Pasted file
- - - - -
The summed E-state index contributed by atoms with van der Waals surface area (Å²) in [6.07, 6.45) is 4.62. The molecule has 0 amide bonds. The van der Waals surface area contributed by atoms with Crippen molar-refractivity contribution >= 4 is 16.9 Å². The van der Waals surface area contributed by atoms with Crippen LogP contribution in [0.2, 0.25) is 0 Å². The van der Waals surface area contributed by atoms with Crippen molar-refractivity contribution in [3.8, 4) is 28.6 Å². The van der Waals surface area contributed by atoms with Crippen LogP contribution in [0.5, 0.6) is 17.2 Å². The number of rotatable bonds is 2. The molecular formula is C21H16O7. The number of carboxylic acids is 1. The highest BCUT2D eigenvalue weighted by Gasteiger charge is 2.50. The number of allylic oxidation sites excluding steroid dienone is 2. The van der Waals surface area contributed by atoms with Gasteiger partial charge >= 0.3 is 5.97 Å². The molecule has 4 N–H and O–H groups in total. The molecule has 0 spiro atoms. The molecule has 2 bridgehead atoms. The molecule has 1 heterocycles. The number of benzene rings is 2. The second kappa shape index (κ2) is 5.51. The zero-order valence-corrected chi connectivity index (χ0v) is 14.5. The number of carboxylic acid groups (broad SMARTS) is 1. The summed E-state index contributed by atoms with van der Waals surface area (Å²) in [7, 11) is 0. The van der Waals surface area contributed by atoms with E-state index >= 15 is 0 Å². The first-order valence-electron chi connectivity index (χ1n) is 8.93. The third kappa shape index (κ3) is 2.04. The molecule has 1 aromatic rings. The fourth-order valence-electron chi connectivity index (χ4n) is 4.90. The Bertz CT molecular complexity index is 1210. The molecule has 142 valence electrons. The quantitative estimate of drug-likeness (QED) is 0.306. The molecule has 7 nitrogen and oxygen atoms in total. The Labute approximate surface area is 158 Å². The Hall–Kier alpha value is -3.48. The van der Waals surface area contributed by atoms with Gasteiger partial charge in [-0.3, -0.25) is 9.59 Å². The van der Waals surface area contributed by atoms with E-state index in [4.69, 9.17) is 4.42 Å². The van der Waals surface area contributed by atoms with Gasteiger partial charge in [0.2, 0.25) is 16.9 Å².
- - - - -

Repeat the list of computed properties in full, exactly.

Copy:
The summed E-state index contributed by atoms with van der Waals surface area (Å²) in [6.07, 6.45) is 4.62. The molecule has 0 amide bonds. The van der Waals surface area contributed by atoms with Crippen molar-refractivity contribution >= 4 is 16.9 Å². The van der Waals surface area contributed by atoms with Crippen LogP contribution in [0.2, 0.25) is 0 Å². The van der Waals surface area contributed by atoms with Crippen molar-refractivity contribution in [3.8, 4) is 28.6 Å². The van der Waals surface area contributed by atoms with Crippen LogP contribution in [0.5, 0.6) is 17.2 Å². The number of rotatable bonds is 2. The molecular formula is C21H16O7. The number of carboxylic acids is 1. The highest BCUT2D eigenvalue weighted by Gasteiger charge is 2.50. The number of allylic oxidation sites excluding steroid dienone is 2. The van der Waals surface area contributed by atoms with Gasteiger partial charge >= 0.3 is 5.97 Å². The molecule has 4 N–H and O–H groups in total. The molecule has 0 spiro atoms. The molecule has 2 bridgehead atoms. The molecule has 1 heterocycles. The number of benzene rings is 2. The second kappa shape index (κ2) is 5.51. The zero-order valence-corrected chi connectivity index (χ0v) is 14.5. The number of carboxylic acid groups (broad SMARTS) is 1. The summed E-state index contributed by atoms with van der Waals surface area (Å²) in [7, 11) is 0. The van der Waals surface area contributed by atoms with E-state index >= 15 is 0 Å². The first-order valence-electron chi connectivity index (χ1n) is 8.93. The third kappa shape index (κ3) is 2.04. The molecule has 1 aromatic rings. The fourth-order valence-electron chi connectivity index (χ4n) is 4.90. The Bertz CT molecular complexity index is 1210. The molecule has 142 valence electrons. The quantitative estimate of drug-likeness (QED) is 0.306. The molecule has 7 nitrogen and oxygen atoms in total. The Labute approximate surface area is 158 Å². The Hall–Kier alpha value is -3.48. The van der Waals surface area contributed by atoms with Gasteiger partial charge in [-0.3, -0.25) is 9.59 Å². The van der Waals surface area contributed by atoms with E-state index in [4.69, 9.17) is 4.42 Å². The van der Waals surface area contributed by atoms with Gasteiger partial charge in [0.2, 0.25) is 16.9 Å².